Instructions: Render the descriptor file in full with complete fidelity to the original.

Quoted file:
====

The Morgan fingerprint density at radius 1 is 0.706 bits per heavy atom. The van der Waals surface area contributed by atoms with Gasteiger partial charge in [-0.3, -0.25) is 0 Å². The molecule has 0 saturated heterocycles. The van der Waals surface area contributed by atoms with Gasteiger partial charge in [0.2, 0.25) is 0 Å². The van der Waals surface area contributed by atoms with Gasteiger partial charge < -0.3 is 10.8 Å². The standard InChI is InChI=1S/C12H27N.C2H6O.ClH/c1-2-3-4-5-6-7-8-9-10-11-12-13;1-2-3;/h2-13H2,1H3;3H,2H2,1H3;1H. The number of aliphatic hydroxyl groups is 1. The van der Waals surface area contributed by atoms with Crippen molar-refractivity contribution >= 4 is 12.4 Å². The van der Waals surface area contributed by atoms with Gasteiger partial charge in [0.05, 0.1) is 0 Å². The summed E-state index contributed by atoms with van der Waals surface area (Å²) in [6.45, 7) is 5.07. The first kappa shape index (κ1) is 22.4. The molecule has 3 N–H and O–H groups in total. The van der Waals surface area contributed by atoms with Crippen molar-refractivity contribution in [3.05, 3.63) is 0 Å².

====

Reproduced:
The Morgan fingerprint density at radius 1 is 0.706 bits per heavy atom. The van der Waals surface area contributed by atoms with Gasteiger partial charge in [-0.3, -0.25) is 0 Å². The molecule has 0 saturated heterocycles. The van der Waals surface area contributed by atoms with Gasteiger partial charge in [0.2, 0.25) is 0 Å². The van der Waals surface area contributed by atoms with Gasteiger partial charge < -0.3 is 10.8 Å². The standard InChI is InChI=1S/C12H27N.C2H6O.ClH/c1-2-3-4-5-6-7-8-9-10-11-12-13;1-2-3;/h2-13H2,1H3;3H,2H2,1H3;1H. The number of aliphatic hydroxyl groups is 1. The van der Waals surface area contributed by atoms with Crippen molar-refractivity contribution >= 4 is 12.4 Å². The van der Waals surface area contributed by atoms with Gasteiger partial charge in [0.05, 0.1) is 0 Å². The summed E-state index contributed by atoms with van der Waals surface area (Å²) in [6.45, 7) is 5.07. The first kappa shape index (κ1) is 22.4. The molecule has 3 N–H and O–H groups in total. The van der Waals surface area contributed by atoms with Crippen molar-refractivity contribution in [3.05, 3.63) is 0 Å².